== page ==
Come next year, Lupe Valdez may be making history once again. On Wednesday, Texas’ first Latina and first openly gay sheriff announced her intention to run for governor. If she wins, Valdez – who is considered a serious contender against current Gov. Greg Abbott – will also become Texas’ first Latina and first LGBTQ governor. The news came weeks after her team denied rumors that she’d renounce from her position as sheriff.

“Like so many hardworking Texans, I know it’s tough deciding between buying food, finding a decent place to live, and setting aside money for college tuition,” she said in a statement, according to the Texas Tribune. “Opportunity in Texas ought to be as big as this great state, but it is out of reach for far too many, that’s why I’m running for Texas Governor. I’m a proud Texas Democrat. I believe good government can make people’s lives better, and I intend to do just that.”

Valdez, who is serving her fourth term as Dallas County sheriff, is the daughter of migrant farm workers. The San Antonio native went on to work for US Customs and Border Protection and the Department of Homeland Security. She and Abbott fundamentally disagree on how arrested undocumented immigrants should be dealt with. Abbot – who strongly opposes sanctuary cities (those not willing to cooperate with federal immigrant authorities) – believes they should all be held for ICE. Valdez said decisions on detainer requests should be reached on a case-by-case basis.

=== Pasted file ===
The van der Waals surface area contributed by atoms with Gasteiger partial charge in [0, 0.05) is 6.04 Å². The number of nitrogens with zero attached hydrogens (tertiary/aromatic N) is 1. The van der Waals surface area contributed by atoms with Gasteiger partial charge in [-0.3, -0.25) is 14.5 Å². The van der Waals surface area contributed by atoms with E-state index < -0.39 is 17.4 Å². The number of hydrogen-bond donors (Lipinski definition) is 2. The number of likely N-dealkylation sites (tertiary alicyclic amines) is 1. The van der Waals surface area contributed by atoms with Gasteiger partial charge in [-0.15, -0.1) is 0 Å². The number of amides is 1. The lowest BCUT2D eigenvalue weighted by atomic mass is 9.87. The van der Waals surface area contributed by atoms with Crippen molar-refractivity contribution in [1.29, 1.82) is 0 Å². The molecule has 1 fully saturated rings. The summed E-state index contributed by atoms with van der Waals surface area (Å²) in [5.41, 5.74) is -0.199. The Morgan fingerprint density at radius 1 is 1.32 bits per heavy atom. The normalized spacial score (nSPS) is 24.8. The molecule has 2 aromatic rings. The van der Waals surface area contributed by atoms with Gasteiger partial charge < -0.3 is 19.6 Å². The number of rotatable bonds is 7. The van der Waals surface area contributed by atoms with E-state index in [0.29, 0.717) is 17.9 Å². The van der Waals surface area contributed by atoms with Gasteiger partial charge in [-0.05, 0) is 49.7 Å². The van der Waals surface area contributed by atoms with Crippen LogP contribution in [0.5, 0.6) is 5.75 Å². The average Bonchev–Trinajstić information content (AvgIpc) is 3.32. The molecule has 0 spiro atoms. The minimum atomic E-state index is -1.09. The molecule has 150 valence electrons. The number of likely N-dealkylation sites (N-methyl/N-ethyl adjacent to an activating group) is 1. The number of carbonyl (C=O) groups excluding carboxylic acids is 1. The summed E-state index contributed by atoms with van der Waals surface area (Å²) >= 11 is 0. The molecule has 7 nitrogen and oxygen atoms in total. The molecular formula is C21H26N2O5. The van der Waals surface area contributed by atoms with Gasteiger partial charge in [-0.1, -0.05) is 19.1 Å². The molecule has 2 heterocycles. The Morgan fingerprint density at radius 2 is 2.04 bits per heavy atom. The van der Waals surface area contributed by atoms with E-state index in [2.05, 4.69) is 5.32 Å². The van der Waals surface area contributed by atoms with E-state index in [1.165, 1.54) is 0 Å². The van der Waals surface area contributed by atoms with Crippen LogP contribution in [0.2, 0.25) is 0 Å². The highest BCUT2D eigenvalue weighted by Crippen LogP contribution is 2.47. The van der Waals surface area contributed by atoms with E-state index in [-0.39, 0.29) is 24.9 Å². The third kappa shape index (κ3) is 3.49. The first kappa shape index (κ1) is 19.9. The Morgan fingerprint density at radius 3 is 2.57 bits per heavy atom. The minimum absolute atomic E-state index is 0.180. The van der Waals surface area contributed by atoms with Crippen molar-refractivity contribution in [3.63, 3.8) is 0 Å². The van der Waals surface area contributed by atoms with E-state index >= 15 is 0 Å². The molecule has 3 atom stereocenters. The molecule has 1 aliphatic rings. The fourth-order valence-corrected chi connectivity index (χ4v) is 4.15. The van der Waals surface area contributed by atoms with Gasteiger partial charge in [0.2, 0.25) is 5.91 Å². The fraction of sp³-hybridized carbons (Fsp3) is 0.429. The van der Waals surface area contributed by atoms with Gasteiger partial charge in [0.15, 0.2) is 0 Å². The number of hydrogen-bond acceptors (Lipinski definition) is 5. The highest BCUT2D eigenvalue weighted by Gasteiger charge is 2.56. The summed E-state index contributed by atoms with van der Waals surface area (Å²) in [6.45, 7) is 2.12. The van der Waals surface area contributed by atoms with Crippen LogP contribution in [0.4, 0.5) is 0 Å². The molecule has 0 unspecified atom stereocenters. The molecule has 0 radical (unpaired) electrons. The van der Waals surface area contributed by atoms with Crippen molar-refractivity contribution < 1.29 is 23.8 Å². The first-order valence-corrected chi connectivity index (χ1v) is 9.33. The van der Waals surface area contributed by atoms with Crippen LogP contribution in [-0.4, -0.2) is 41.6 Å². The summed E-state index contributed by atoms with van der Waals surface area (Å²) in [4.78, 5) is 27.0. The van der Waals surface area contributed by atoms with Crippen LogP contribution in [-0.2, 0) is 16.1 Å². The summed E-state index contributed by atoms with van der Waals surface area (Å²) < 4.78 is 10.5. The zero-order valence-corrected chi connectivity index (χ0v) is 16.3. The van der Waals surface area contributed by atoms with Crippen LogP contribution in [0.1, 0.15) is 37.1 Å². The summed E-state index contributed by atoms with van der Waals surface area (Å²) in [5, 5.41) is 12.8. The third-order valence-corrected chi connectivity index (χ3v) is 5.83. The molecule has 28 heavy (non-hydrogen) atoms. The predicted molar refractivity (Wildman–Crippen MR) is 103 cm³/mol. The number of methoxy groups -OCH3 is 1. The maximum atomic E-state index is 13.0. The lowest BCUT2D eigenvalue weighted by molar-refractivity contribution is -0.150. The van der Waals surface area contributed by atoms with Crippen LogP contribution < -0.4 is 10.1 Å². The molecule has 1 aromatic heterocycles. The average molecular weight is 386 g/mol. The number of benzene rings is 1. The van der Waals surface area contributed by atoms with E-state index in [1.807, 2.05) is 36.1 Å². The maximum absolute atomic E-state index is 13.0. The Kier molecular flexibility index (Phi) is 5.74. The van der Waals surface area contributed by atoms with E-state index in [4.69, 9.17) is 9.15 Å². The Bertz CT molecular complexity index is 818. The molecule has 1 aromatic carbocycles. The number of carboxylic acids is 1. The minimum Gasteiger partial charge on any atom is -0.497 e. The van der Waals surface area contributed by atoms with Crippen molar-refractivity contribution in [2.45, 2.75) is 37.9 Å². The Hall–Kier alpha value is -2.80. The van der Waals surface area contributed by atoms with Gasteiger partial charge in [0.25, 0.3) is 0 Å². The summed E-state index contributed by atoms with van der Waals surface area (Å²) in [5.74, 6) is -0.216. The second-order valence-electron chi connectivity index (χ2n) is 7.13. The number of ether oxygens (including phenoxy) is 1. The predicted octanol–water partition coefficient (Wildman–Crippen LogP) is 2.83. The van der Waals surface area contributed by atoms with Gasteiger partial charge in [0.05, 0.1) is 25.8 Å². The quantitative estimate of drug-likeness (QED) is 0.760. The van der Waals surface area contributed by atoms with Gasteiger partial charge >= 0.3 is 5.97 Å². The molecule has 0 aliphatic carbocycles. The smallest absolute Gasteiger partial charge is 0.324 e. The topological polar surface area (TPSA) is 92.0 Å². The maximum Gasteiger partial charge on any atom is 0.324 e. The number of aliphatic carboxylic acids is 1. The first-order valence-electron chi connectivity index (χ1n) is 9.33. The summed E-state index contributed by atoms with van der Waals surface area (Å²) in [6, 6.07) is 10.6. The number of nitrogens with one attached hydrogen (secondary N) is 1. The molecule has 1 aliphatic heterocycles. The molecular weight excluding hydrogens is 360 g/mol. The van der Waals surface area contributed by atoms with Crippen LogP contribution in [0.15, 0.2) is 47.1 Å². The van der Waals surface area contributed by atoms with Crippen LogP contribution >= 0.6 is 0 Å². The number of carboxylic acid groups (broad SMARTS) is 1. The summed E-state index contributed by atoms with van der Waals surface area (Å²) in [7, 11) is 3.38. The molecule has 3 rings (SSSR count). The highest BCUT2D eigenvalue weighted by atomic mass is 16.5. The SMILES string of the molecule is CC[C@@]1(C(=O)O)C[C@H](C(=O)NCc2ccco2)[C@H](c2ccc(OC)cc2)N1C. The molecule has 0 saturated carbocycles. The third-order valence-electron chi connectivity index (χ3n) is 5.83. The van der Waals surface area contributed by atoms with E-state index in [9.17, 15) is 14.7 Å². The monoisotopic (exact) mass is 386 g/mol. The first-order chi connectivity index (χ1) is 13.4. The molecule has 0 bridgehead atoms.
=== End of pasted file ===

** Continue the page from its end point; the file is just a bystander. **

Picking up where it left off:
In a letter, Abbott stated that any sheriffs who didn’t comply would lose state grant money. This year, sanctuary became a flash point across the United States and Texas, where Abbott signing into law Senate Bill 4 (SB 4) – a law that intended to quell cities offering protection to undocumented immigrants.

Despite her conflict with a conservative governor who has instilled fear in communities of color and immigrants, Valdez hasn’t shown up for Latinos. In 2016, her office honored every detainer request, putting 2,500 immigrants at risk for deportation, according to Splinter.

Her department has also received condemnation for not providing information on prisoner deaths and injuries. The death of Javier Leal at the hands of his cellmate Patrick Martin had experts questioning whether it could have been avoided. In January, the Dallas Morning News Editorial Team wrote an op-ed piece titled, “Sheriff Lupe Valdez has a transparency problem” following her department’s refusal to answer questions. When the office released a statement, it offered a sanitized version of events. This came after Valdez’s promises to be open.